International Association Machinists v. Gonzales

Citation356 U.S. 617,2 L.Ed.2d 1018,78 S.Ct. 923
Decision Date26 May 1958
Docket NumberNo. 31,31
PartiesINTERNATIONAL ASSOCIATION of MACHINISTS, an Unincorporated Association; Charles Truax, Individually, etc., et al., Petitioners, v. Marcos GONZALES
CourtUnited States Supreme Court

See 357 U.S. 944, 78 S.Ct. 1379.

Messrs. Plato E. Papps, Washington, D.C., and Eugene K. Kennedy, Redwood, Cal., for petitioners.

Mr. Lloyd E. McMurray, San Francisco, Cal., for respondents.

Mr. Justice FRANKFURTER delivered the opinion of the Court.

Claiming to have been expelled from membership in the International Association of Machinists and its Local No. 68 in violation of his rights under the constitution and by-laws of the unions, respondent, a marine machinist, brought this suit against the International and Local, together with their officers, in a Superior Court in California for restoration of his membership in the unions and for damages due to his illegal expulsion. The case was tried to the court, and, on the basis of the pleadings, evidence, and argument of counsel, detailed findings of fact were made, conclusions of law drawn, and a judgment entered ordering the reinstatement of respondent and awarding him damages for lost wages as well as for physical and mental suffering. The judgment was affirmed by the District Court of Appeal, 142 Cal.App.2d 207, 298 P.2d 92, and the Supreme Court of California denied a petition for hearing. We brought the case here, 352 U.S. 966, 77 S.Ct. 354, 1 L.Ed.2d 321, since it presented another important question concerning the extent to which the National Labor Relations Act, 49 Stat. 449, as amended, 29 U.S.C. §§ 141—188, 29 U.S.C.A. §§ 141 188, has excluded the exercise of state power.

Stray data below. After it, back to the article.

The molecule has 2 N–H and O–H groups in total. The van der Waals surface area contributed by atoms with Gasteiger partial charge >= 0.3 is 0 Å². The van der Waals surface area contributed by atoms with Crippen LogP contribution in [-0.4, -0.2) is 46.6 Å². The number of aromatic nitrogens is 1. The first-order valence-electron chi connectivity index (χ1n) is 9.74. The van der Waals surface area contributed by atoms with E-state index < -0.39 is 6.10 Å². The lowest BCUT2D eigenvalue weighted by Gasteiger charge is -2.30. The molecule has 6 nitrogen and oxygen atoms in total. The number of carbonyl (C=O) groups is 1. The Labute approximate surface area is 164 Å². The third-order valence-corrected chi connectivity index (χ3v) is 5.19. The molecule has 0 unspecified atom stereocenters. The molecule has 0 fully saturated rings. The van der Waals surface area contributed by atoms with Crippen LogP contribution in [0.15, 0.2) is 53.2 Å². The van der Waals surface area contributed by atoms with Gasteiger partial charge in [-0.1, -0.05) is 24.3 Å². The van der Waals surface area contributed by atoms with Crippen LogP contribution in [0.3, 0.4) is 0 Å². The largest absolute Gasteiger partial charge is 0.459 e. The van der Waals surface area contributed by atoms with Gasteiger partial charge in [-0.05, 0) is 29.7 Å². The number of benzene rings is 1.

The crux of the claim sustained by the California court was that under California law membership in a labor union constitutes a contract between the member and the union, the terms of which are governed by the constitution and by-laws of the union, and that state law provides, through mandatory reinstatement and damages, a remedy for breach of such contract through wrongful expulsion. This contractual conception of the relation between a member and his union widely prevails in this country and has recently been adopted by the House of Lords in Bonsor v. Musicians' Union, (1956) A.C. 104. It has been the law of Cali- fornia for at least half a century. See Dingwall v. Amalgamated Ass'n of Street R. Employees, 4 Cal.App. 565, 88 P. 597. Though an unincorporated association, a labor union is for many purposes given the rights and subjected to the obligations of a legal entity. See United Mine Workers of America v. Coronado Coal Co., 259 U.S. 344, 383—392, 42 S.Ct. 570, 573—576, 66 L.Ed. 975; United States v. White, 322 U.S. 694, 701—703, 64 S.Ct. 1248, 1252—1253, 88 L.Ed. 1542.

That the power of California to afford the remedy of reinstatement for the wrongful expulsion of a union member has not been displaced by the Taft-Hartley Act is admitted by petitioners. Quite properly they do not attack so much of the judgment as orders respondent's reinstatement. As Garner v. Teamsters Union, 346 U.S. 485, 74 S.Ct. 161, 98 L.Ed. 228, could not avoid deciding, the Taft-Hartley Act undoubtedly carries implications of exclusive federal authority. Congress withdrew from the States much that had theretofore rested with them. But the other half of what was pronounced in Garner—that the Act 'leaves much to the states'—is no less important. See 346 U.S. at page 488, 74 S.Ct. at page 164. The statutory implications concerning what has been taken from the States and what has been left to them are of a Delphic nature, to be translated into concreteness by the process of litigating elucidation. See Weber v. Anheuser-Busch, Inc., 348 U.S. 468, 474-477, 75 S.Ct. 480, 484—486, 99 L.Ed. 546.